This was another film featured in the Bradford Film Festival New Shorts. Callum is a teenage school student whose girlfriend Joanna has been killed at a local train station, Honor Oak Park. The setting is London though I think the station name is fictitious. The film shows up Callum’s grief over the incident, using a fairly intricate set of cuts between the present and flashbacks to the night of the incident. However, Callum is also caught in a moral bind and subject to violent pressure from a group of young men who were involved. So the film charts his grief but also his struggle to face up to responsibility.

The film clearly aims to deal with the topical issue of London teen gangs. It draws a fairly stark contrast between the uniform clothed school students and the far more informally dressed gang members. Both school and gang are multi-racial; this is about the teen world and its separation from the world of adults. The contrast is emphasised by the brief cameo of Callum’s father, depicted as authoritarian and unsympathetic. The local woman police constable is a far more empathetic character.

The camera work and editing is well done and maintains a definite rhythm. However, the narrative does become rather predictable. The gang in particular is rather stereotypical and the resolution is fairly obvious before we reach it.

Posted in British films, Short films | Leave a Comment »

663114

Posted by keith1942 on May 2, 2012

Director: Isamu Hirabayashi, 2011. 7 minutes.

This is a delightful Japanese animation: a format in which this film industry excels. It is very simple, both in its draftmanship and its story. A voice-over explains the events. The English titles are centre screen and I wondered if the original version had the beautiful Japanese script here.

It tells of the cicada which every 60 years climbs up a tree, sheds its shell, lays an offspring and dies. This particular year floods and eruptions threaten the cicada. Will it survive and reproduce. Then the end credits roll?

The film reopens as at the beginning, but now a cicada intent on climbing higher and higher has heard that when it was born there was a great tsunami and earthquake. The voice-over now includes multiple voices. It would seem the cicadas have survived and multiplied. We are told ‘I love this country’. Enigmatic but clearly a metaphor for the year of its production, 2011.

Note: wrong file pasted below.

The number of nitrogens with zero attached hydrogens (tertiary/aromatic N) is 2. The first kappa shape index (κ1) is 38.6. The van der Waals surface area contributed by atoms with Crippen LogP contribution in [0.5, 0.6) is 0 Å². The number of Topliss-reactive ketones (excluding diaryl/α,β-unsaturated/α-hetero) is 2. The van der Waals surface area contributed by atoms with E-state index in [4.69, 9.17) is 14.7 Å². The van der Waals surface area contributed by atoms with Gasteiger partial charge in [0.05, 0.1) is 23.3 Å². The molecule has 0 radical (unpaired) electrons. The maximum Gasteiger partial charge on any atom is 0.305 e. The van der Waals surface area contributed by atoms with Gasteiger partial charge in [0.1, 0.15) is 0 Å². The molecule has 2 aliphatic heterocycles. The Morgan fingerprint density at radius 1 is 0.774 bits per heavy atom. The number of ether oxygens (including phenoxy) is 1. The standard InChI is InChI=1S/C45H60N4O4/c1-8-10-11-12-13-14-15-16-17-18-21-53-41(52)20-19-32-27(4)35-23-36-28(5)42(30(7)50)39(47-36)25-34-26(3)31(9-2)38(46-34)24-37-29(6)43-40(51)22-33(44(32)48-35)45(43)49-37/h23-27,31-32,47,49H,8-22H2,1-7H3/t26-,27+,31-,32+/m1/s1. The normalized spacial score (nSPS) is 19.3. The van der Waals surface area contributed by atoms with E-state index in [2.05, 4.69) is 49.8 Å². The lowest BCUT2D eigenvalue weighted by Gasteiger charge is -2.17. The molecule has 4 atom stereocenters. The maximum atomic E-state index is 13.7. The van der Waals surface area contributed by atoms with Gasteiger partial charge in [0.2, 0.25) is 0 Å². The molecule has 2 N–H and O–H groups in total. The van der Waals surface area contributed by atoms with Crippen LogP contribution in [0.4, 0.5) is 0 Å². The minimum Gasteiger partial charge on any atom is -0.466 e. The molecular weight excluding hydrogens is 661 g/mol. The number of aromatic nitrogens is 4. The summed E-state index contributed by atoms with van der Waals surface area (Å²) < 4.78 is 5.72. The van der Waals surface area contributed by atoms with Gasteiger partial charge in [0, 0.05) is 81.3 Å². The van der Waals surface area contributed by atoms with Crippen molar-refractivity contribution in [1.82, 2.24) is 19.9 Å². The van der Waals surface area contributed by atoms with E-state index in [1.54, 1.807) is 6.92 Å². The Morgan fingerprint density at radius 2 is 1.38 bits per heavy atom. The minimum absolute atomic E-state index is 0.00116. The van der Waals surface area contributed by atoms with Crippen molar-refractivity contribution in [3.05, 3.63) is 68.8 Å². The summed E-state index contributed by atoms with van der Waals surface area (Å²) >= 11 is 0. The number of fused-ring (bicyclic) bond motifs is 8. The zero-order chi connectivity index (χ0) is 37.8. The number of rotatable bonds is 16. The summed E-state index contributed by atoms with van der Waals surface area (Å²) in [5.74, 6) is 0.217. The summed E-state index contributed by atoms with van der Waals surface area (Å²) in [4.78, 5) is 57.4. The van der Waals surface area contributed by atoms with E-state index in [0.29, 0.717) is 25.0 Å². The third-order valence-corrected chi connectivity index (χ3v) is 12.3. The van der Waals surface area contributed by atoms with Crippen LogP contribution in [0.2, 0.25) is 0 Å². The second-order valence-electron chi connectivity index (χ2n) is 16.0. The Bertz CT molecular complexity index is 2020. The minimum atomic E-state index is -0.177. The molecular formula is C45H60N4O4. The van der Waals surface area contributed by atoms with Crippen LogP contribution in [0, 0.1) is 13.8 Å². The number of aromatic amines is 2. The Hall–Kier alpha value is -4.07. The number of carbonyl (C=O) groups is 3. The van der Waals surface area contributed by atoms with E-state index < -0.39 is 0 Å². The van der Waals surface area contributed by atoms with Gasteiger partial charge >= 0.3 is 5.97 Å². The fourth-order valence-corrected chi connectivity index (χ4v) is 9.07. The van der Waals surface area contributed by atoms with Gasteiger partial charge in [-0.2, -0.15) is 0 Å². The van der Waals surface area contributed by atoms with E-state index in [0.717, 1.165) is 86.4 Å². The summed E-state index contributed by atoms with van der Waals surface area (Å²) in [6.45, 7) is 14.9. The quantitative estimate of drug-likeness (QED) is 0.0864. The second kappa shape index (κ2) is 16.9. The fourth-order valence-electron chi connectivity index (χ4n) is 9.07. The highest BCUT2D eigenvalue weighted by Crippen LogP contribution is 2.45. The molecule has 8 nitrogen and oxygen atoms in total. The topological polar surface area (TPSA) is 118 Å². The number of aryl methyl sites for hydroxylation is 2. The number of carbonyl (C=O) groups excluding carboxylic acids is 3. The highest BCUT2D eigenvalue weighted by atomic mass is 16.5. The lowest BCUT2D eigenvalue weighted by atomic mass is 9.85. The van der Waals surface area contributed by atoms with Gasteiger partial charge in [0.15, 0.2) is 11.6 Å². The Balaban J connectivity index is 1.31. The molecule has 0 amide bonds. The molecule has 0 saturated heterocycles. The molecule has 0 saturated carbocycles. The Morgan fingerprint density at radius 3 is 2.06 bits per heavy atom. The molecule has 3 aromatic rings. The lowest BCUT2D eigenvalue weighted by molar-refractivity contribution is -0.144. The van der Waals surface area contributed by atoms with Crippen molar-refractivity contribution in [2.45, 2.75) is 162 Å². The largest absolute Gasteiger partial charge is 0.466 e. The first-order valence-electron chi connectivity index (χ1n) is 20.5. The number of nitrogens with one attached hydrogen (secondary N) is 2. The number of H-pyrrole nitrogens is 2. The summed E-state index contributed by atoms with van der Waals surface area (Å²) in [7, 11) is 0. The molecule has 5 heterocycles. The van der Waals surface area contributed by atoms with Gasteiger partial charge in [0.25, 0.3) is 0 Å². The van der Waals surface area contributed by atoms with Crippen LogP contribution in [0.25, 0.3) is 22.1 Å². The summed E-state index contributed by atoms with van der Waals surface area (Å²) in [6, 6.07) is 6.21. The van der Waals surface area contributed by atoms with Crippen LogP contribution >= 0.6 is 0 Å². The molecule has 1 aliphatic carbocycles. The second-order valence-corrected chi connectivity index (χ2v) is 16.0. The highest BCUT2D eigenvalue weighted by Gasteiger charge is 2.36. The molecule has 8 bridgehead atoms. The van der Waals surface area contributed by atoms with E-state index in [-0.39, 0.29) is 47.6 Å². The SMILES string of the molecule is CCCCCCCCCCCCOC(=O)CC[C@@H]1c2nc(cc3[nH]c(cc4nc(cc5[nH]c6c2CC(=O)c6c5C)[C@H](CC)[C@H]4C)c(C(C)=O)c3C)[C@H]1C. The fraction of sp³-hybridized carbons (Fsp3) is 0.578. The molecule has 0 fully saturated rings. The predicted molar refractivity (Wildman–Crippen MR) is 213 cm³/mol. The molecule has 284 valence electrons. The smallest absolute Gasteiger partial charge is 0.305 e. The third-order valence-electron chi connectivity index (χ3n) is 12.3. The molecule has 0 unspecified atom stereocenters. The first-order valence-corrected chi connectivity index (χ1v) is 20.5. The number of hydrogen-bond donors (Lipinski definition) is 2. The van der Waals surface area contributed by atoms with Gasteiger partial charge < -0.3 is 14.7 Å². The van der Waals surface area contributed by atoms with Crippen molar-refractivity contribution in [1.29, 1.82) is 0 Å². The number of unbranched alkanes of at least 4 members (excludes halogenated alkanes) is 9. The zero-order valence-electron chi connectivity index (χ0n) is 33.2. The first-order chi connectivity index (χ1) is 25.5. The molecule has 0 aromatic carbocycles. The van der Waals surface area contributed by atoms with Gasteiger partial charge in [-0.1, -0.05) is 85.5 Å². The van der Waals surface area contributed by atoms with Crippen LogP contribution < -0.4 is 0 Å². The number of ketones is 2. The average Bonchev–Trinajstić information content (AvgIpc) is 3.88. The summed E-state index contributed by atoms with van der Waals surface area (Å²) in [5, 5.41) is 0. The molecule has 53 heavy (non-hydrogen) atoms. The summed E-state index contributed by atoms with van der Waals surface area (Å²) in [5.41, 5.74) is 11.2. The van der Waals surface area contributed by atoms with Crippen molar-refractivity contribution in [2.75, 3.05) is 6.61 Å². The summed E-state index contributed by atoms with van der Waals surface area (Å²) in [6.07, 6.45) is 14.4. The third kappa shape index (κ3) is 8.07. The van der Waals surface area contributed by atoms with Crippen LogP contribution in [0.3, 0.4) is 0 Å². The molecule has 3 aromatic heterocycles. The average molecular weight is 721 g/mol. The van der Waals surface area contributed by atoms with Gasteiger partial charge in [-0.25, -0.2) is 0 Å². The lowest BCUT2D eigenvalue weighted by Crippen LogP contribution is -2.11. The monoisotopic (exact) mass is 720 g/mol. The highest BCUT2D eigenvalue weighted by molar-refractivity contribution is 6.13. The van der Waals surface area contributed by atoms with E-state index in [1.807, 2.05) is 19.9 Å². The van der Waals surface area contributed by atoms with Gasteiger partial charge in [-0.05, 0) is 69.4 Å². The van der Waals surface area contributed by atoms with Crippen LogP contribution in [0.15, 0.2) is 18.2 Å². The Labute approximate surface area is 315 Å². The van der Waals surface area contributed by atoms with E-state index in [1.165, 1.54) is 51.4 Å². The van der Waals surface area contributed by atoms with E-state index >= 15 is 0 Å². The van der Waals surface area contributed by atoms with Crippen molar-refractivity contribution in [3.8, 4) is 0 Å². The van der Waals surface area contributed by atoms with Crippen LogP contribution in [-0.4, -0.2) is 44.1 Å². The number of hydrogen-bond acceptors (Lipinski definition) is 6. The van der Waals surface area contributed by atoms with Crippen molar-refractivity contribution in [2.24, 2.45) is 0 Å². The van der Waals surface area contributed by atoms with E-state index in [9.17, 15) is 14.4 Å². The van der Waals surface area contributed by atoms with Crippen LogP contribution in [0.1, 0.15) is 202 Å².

Screened in the New Short section at Bradford International Film Festival.

Posted in Animation, Short films | Leave a Comment »

Le Passage

Posted by keith1942 on May 1, 2012

 

France 2011 1.66:1 in colour and Panavision.

Director Fabien Montagner.

This is a ghost story, beautifully filmed. It is set on October 29th 1989, [I rather suspect the date is significant]. An elderly man sets the table in an old-fashioned dining room. He calls upstairs where young woman reclines reading and listening to her MP3 player. It is only the barking of the family collie that makes her aware of mealtime.

The first course is soup. The grandfather remembers that it was a favourite of the girl’s grandmother, and remarks that she is very like her. It becomes clear that there is an absent father and that the young woman resents the situation.

Abruptly she volunteers to take the dog, Max, for a walk. He soon runs off and she chases him in to a disused rail siding. An old man [possibly Jewish] appears and points to a disused carriage where Max is presumably chasing rabbits. The carriage is full of cobwebs and detritus. The girl emerges on the far side in a parallel to the way that opens Lewes Carroll’s classic Alice. She enters a wood where the past and the present intertwine. The past is set during the war time occupation and one other character that she meets in the past is [inevitably] her grandmother.

After this ghostly adventure the girl returns home with Max to find an open photo album and a photograph of the dead grandmother. The film ends with an embrace between grandfather and granddaughter.